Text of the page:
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Sentencing hearing delayed for harasser of B.C. teen Amanda Todd

Todd sentencing delayed

UPDATE 1:10 p.m.

A sentencing hearing for the Dutch man found guilty of harassing British Columbia teenager Amanda Todd has been adjourned until next month due to illness.

B.C. Supreme Court Justice Martha Devlin granted the Crown's request to delay the hearing for Aydin Coban because one of the prosecutors tested positive for COVID-19 on Tuesday morning.

Coban's defence lawyers told the court in New Westminster that they opposed the adjournment, but Devlin set Oct. 11 as the new start date for the four-day hearing.

A jury convicted Coban last month of extortion, harassment, communication with a young person to commit a sexual offence and possession and distribution of child pornography.

Coban was extradited from the Netherlands to face the charges and the trial heard he used 22 separate online accounts to harass and extort Todd over several years before the 15-year-old died by suicide in 2012.

He was not charged in relation to Todd's death.

The teenager from Port Coquitlam, B.C., posted a video on social media before she died that has since been viewed millions of times where she used flash cards to describe how she was tormented by an online harasser.

Before Coban was extradited, a Dutch court sentenced him to almost 11 years in prison for online fraud and blackmail of dozens of young girls and gay men.

That court heard Coban, who is in his mid-40s, pretended to be a boy or girl and persuaded his victims to perform sexual acts in front of a web camera, then posted the images online or blackmailed them by threatening to do so.

The Dutch court gave Coban the maximum sentence for what was described as "the devastating consequences of his behaviour" on the lives of his victims.

Carol Todd, Amanda's mother, has said she will deliver a victim impact statement during the sentencing hearing.


ORIGINAL 6:30 a.m.

A sentencing hearing is expected begin today for a Dutch man found guilty of harassing British Columbia teenager Amanda Todd in the years before her suicide.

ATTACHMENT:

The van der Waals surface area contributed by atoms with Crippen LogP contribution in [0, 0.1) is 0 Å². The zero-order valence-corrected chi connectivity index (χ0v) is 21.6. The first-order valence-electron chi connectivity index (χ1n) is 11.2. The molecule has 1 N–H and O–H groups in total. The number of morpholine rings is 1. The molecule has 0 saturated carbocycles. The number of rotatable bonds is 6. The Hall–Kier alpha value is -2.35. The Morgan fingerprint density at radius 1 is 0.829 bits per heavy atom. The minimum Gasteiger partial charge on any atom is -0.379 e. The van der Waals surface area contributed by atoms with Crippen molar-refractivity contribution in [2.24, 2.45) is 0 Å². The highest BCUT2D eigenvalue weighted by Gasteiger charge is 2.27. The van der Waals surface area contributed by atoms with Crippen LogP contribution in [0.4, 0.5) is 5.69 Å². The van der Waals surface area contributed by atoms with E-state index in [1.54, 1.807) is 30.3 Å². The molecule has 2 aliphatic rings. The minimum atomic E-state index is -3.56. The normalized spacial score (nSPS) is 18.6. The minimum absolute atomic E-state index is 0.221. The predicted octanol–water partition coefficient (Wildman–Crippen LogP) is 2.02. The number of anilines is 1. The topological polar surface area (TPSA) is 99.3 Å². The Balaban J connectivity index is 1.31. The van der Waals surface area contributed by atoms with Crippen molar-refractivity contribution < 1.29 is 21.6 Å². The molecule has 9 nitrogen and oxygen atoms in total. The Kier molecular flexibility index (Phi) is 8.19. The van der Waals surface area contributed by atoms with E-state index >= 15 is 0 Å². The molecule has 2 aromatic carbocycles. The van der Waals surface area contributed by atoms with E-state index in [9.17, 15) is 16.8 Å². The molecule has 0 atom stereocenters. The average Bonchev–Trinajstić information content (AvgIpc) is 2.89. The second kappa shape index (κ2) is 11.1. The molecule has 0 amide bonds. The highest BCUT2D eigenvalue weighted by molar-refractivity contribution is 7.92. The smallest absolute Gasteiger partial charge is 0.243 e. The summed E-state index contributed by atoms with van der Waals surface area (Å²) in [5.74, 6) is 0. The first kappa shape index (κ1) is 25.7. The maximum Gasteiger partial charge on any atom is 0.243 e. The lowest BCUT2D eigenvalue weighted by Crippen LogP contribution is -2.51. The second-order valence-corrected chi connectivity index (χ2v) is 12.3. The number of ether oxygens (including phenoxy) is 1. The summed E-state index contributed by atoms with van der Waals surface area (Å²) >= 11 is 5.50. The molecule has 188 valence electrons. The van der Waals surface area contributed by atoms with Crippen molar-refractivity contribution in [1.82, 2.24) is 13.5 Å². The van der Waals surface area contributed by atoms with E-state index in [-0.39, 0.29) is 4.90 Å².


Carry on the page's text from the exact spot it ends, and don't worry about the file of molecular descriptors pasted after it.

A B.C. Supreme Court jury convicted Aydin Coban last month of extortion, harassment, communication with a young person to commit a sexual offence and possession and distribution of child pornography.

Crown prosecutor Louise Kenworthy told the jury before it began deliberations that a "treasure trove of information" connected Coban to Todd's harassment, including information found on two hard drives seized from his home.

Lawyers for Coban, who was extradited from the Netherlands to face the charges, argued the Crown's evidence didn't prove that he was the person behind numerous online accounts used to harass the teenager from Port Coquitlam, B.C.

Todd's mother, Carol Todd, has said she will deliver a victim impact statement during the sentencing hearing that is expected to last until the end of the week.

Todd was 15 when she died by suicide in October 2012, not long after posting a video on YouTube that described her being tormented by an online harasser.

She used flash cards to recount her ordeal in the video that's since been viewed by millions, shining a light on the harms of online harassment and cyberbullying.

Coban was not charged in relation to Todd's death.

Before Coban was extradited, a Dutch court sentenced him to almost 11 years in prison for similar online offences following a trial in Amsterdam in 2017, where he was accused in the online abuse of 34 girls and five gay men.

That court heard Coban, who is in his mid-40s, pretended to be a boy or girl and persuaded his victims to perform sexual acts in front of a web camera, then posted the images online or blackmailed them by threatening to do so.

He was convicted of fraud and internet blackmail and given the maximum sentence for what Dutch legal authorities described as "the devastating consequences of his behaviour" on the lives of his victims.



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